Parents, community may weigh in on drug testing
Should the Port Aransas Independent School District start a random drug-testing program for students?
That question will be on the agenda when the PAISD Board of Trustees meets at 6 p.m. today, Thursday, Jan. 17, at the district's administration building on Station Street.
The public will have an opportunity to express opinions and ask questions regarding the issue.
Rick Adams, president of the board of trustees, said he doesn't expect a vote today. No specific date has been set for a vote.
Superintendent Billy Wiggins has said he expects to present trustees with information on legalities surrounding drug testing. He said he also will talk to trustees about what he has learned from school districts that have enacted drug testing programs.
Adams said he is hoping trustees today will reach a consensus on whether to ask Wiggins to draft a policy and program for a later board vote.
Trustees could end up asking Wiggins to put together a proposed program that would include both drug testing and drug education. Or trustees could ask the superintendent to produce a program that doesn't include drug testing but concentrates instead on educating students against taking drugs.
"I would like to at least get a consensus from the board on whether to table it again and let it go for the time being, or let it go forward," Adams said. "I don't want it to linger."
Trustees in November discussed the possibility of establishing a drugtesting program but said they wanted more information before deciding whether to establish a program.
A drug-testing program would affect only students who are involved in extra-curricular activities and those who drive on campus because they are the only students who can be legally tested, Wiggins said. That has to do with the fact that driving on campus and taking part in extracurricular activities such as athletics and band competitions are privileges, not rights, he said.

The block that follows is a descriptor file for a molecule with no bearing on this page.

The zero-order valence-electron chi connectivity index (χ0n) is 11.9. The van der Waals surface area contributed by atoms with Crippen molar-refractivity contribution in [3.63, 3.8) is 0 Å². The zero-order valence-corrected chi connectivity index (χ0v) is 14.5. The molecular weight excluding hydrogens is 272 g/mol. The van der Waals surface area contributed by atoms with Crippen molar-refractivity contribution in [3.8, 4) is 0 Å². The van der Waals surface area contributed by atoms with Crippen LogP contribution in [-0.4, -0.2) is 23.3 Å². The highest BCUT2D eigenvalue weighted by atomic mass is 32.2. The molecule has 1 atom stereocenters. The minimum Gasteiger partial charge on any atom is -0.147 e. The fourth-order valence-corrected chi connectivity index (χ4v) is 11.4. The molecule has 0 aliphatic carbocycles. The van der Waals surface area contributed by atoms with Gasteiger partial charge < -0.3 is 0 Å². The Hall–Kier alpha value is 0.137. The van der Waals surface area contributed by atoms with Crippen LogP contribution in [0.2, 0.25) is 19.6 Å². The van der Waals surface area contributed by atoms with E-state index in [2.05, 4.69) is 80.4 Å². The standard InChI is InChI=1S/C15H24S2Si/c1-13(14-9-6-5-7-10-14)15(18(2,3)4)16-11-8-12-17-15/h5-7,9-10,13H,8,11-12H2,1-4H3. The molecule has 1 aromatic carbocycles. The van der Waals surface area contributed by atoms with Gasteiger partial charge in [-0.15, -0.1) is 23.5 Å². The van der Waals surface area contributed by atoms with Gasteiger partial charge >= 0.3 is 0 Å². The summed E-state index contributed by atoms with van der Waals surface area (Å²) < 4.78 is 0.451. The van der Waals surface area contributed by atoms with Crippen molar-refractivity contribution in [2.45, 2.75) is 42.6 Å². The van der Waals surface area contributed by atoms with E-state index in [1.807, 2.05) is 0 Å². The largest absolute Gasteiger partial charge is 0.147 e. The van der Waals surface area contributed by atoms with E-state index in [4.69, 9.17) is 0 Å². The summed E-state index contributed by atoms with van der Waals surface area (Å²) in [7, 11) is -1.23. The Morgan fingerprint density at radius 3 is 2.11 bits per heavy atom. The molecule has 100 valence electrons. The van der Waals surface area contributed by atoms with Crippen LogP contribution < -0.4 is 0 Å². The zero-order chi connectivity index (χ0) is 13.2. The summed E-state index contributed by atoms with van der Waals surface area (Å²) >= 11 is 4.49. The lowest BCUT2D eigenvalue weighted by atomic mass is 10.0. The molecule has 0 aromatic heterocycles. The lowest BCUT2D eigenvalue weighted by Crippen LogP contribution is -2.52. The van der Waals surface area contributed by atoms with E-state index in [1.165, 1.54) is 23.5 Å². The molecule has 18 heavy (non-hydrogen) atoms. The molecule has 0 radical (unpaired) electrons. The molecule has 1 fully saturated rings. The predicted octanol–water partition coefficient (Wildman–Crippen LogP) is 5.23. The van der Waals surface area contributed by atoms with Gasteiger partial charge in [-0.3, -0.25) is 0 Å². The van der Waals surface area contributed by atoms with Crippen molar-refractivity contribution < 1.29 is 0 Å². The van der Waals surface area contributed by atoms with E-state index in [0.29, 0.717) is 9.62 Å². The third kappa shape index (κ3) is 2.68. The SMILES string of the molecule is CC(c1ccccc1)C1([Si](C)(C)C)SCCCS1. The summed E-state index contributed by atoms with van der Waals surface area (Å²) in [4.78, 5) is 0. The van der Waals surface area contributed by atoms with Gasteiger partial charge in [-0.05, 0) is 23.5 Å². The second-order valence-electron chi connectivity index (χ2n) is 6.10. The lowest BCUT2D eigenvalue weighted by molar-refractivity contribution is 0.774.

A drug-testing program would focus on Port Aransas High School, rather than the other two campuses in PAISD, at least at first, Wiggins said.
PAHS Principal Travis Longanecker has said he will support whatever the community desires, but he stated that he opposes the idea of drug testing at PAHS for various reasons. He said he doesn't believe testing will significantly affect usage of alcohol and illegal drugs among students.
Steve Reaves, athletic director at PAISD, has said he supports drug testing. He said a good program will deter drug use.
If PAISD establishes a program, it would be to detect various illegal drugs such as marijuana. But such a program would not be related to a steroid testing that the state is planning for schools all over Texas.
Signed into law in June last year, Senate Bill 8 mandates that the University Interscholastic League conduct random steroid testing of high school athletes in grades 9 to 12 at about 30 percent of UIL member high schools.
The tests are supposed to sample "a statistically significant number of students," according to a UIL news release.
The UIL has said the testing will take place this spring, but Port Aransas school officials have no way of knowing whether the testing will take place here. According to UIL procedure, schools won't get more than two days' notice before the testing actually is done.